A close look at the book of Acts in the New Testament, or attitudes of those in the Old Testament will show you an underlying assumption: God is in control of every circumstance. What happens, happens because God allows it or causes it. God not only created the universe, but He named every star, planted every blade of grass, watches over the animals in the forest that no one else sees, has actually numbered the hairs on your head (and evidently could tell you something like, “Yes you pulled out hair number 14, number 30122, and uh… oh yes, number 14117 thru 14194…” if He wanted to.
It’s an amazing claim that has begged many philosophical questions over the centuries, but it is still the underlying assumption of the people in the Bible. God is in control.
So when these guys and gals went looking for God’s will, and tried to figure out what God wanted in a particular situation, they started with the idea that nothing which happens is an accident.
Not a thing is random.
Therefore, in the Old Testament they would often just cast lots. People have discussed what “casting lots” may have looked like or been like, but generally speaking it was like drawing names out of a hat. One method was to write on some rocks the different answers, put them into a container and pull them out blindly -exactly like pulling names out of a hat.
So when the Israelites tried to figure out who sinned and had caused them to be defeated in battle, they cast lots until the lot fell to a guy named Achan. Sure enough, Achan had stolen and hidden some treasure which God had commanded them not to take.
It’s why, when the 11 apostles were trying to figure out who should replace Judas, (Acts 1) they cast lots between two men they had proposed and the lot fell to Matthias who took his place with the other apostles.
They didn’t do this for everything. Generally, they just went by the Scriptures, but occasionally they needed specific direction and so casting lots was appropriate. Other times, prophets would seek the Lord in prayer, or angel might appear and give someone a specific message, or God might speak in a supernatural way such as from a cloud, a burning bush, etc…. And throughout all of these stories, God was powerful, mighty and a God to be feared and obeyed.
After the Holy Spirit came on the day of Pentecost in Acts chapter 2, the promise of Jesus that God’s Spirit would dwell inside every single person who put their faith in Him came true. Suddenly the relationship people had between themselves and God wasn’t a distant purely fearful thing, but a close, intimate relationship between a child and the Father. And it changed the way people sought God’s will.
In the story of the Church’s beginning in Acts, the Christians would seek God’s will in the Scriptures just like in the Old Testament, they would occasionally see angels or visions like people occasionally might see in the Old Testament, but now they were getting some cue’s from the Spirit who was with them wherever they went!
The Spirit would tell Philip “Go run next to that chariot.”
Or Peter, “Go downstairs, some men are looking for you.”
It was personal. Intimate. God speaking to one single man or woman. I believe speaking to their heart.
And for big questions for which no angel appeared and no dream made it clear and no burning bush was available, the leaders of the Church (the apostles and elders) and often many from the congregation, would search the Scriptures, examine the circumstances that were going on, discuss the issues together, pray and/or fast together, and arrive at a conclusion together that seemed/felt right.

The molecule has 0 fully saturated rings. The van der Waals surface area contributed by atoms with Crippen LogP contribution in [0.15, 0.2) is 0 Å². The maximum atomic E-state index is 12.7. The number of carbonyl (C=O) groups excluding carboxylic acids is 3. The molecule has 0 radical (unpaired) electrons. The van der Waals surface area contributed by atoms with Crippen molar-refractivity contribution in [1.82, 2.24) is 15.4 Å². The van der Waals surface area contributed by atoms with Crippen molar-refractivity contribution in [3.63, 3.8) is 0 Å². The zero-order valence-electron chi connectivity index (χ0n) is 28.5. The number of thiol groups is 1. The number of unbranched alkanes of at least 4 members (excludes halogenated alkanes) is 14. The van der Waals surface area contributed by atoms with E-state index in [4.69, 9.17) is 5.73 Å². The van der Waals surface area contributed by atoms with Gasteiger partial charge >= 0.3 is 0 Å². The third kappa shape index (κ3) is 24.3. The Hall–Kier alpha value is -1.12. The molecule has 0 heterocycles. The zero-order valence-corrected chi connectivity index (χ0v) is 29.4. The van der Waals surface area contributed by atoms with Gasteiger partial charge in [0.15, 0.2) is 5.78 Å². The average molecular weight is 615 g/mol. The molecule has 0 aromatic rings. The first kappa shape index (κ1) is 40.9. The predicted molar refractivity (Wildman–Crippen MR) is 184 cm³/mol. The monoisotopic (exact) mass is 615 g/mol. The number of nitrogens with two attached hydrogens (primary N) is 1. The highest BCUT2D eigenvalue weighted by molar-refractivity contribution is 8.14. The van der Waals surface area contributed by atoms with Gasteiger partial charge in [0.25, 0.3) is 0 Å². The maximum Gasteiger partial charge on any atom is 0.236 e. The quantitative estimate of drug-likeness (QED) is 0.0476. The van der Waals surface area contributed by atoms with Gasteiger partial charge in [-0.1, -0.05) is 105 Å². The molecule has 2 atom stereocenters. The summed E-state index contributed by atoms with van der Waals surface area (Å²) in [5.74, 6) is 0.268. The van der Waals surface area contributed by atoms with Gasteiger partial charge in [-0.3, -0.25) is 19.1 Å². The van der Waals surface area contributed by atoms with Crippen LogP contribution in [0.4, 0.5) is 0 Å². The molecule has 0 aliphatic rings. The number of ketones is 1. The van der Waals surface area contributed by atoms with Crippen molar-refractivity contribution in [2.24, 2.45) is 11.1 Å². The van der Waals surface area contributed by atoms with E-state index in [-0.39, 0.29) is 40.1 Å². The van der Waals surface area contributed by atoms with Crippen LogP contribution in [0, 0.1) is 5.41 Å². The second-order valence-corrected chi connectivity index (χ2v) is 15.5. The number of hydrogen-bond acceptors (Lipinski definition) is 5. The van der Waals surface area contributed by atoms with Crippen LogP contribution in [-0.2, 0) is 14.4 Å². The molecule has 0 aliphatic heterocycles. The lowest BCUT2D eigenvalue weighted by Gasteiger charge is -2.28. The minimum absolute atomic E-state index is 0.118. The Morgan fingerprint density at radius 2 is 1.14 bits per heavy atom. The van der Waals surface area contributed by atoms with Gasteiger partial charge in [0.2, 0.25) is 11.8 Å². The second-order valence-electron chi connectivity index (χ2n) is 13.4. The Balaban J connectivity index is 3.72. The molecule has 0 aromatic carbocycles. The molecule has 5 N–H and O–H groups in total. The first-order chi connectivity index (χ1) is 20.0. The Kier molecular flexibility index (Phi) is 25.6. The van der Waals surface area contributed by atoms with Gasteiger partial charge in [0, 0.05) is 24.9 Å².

Arbitrary? Only if you assume they arrived at the conclusion randomly and the Holy Spirit exerted no influence.
Just like with the people in the Old Testament, they assumed there was no such thing as random events, they assumed God was working in the circumstances around them, and assumed that God was guiding their decisions through the Holy Spirit who lived inside each believer. They knew the Spirit was around because miracles were being performed, prayers were being answered, and God was changing lives. In other words, they watched, they read, they prayed, and they tried to be sensitive to where it felt like God was leading them.
They even wrote a letter in Acts 15, communicating a major decision that had this phrase:
“It seemed right to the Holy Spirit and to us….”
Ron Luce of Teen Mania Ministries once said people underestimate their ability to sense spiritual things. I believe he’s probably right. But that leaves us with this:
What about me? What about you? How can we know the will of God?
It sounds so easy to hear others talk about it, but how do I do it?
First, pray and believe God will bring you to an answer. It may take some time, so keep praying. Daniel prayed for three weeks for an answer, and I know other Christians who prayed for longer. (although I wonder if they were just spiritually hard of hearing?) Look to the Bible to see what God may have said about your question already… it’s possible God just wants you to start reading His Word or praying more often. And like the early church, pay attention to circumstances. Is God opening a door for you? Is God blocking you from doing something?
For the people in the Bible, there was no such thing as mere conincidence.
And finally, after praying, studying, thinking, discussing, watching, and considering… Where do you feel like God is leading you?
I tell people all the time when they are asking my advice on a particular decision: Pray for wisdom! And don’t just pray, but believe God will give you wisdom! Then, since God is giving you wisdom… use it! Make the best decision you can, the one that feels right.
After all, if you have wisdom, the right decision should sit well with you don’t you think?
And if the Holy Spirit lives in you and you do what the Holy Spirit wants… it should sit well with you in your thoughts and heart, right?
There might be a spoon, but there are no accidents.